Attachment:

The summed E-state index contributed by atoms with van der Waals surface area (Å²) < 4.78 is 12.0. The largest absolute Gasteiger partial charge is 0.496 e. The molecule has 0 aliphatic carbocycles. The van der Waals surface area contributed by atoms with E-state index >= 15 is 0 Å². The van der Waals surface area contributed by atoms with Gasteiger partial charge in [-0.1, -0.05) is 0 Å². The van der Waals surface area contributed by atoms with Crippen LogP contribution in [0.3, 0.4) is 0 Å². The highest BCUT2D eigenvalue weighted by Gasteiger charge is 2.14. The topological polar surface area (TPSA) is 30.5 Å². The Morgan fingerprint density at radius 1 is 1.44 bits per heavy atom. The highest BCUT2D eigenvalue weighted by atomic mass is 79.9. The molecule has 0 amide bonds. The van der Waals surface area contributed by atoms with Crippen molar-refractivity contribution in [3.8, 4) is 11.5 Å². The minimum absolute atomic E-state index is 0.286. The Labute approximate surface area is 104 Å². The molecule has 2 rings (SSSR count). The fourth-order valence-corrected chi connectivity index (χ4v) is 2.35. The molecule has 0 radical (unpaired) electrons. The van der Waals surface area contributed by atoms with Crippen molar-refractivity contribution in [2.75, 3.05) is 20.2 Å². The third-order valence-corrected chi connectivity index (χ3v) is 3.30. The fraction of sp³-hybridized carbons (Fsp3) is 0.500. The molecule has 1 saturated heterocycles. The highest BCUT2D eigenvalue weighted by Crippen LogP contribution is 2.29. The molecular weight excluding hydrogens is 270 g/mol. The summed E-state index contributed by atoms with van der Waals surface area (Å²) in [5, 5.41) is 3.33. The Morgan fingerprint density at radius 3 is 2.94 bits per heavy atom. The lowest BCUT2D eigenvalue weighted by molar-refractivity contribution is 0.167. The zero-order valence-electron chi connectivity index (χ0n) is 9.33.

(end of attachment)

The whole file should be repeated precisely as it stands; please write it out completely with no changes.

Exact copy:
The summed E-state index contributed by atoms with van der Waals surface area (Å²) < 4.78 is 12.0. The largest absolute Gasteiger partial charge is 0.496 e. The molecule has 0 aliphatic carbocycles. The van der Waals surface area contributed by atoms with E-state index >= 15 is 0 Å². The van der Waals surface area contributed by atoms with Gasteiger partial charge in [-0.1, -0.05) is 0 Å². The van der Waals surface area contributed by atoms with Crippen LogP contribution in [0.3, 0.4) is 0 Å². The highest BCUT2D eigenvalue weighted by Gasteiger charge is 2.14. The topological polar surface area (TPSA) is 30.5 Å². The Morgan fingerprint density at radius 1 is 1.44 bits per heavy atom. The highest BCUT2D eigenvalue weighted by atomic mass is 79.9. The molecule has 0 amide bonds. The van der Waals surface area contributed by atoms with Crippen molar-refractivity contribution in [3.8, 4) is 11.5 Å². The minimum absolute atomic E-state index is 0.286. The Labute approximate surface area is 104 Å². The molecule has 2 rings (SSSR count). The fourth-order valence-corrected chi connectivity index (χ4v) is 2.35. The molecule has 0 radical (unpaired) electrons. The van der Waals surface area contributed by atoms with Crippen molar-refractivity contribution in [2.75, 3.05) is 20.2 Å². The third-order valence-corrected chi connectivity index (χ3v) is 3.30. The fraction of sp³-hybridized carbons (Fsp3) is 0.500. The molecule has 1 saturated heterocycles. The highest BCUT2D eigenvalue weighted by Crippen LogP contribution is 2.29. The molecular weight excluding hydrogens is 270 g/mol. The summed E-state index contributed by atoms with van der Waals surface area (Å²) in [5, 5.41) is 3.33. The Morgan fingerprint density at radius 3 is 2.94 bits per heavy atom. The lowest BCUT2D eigenvalue weighted by molar-refractivity contribution is 0.167. The zero-order valence-electron chi connectivity index (χ0n) is 9.33.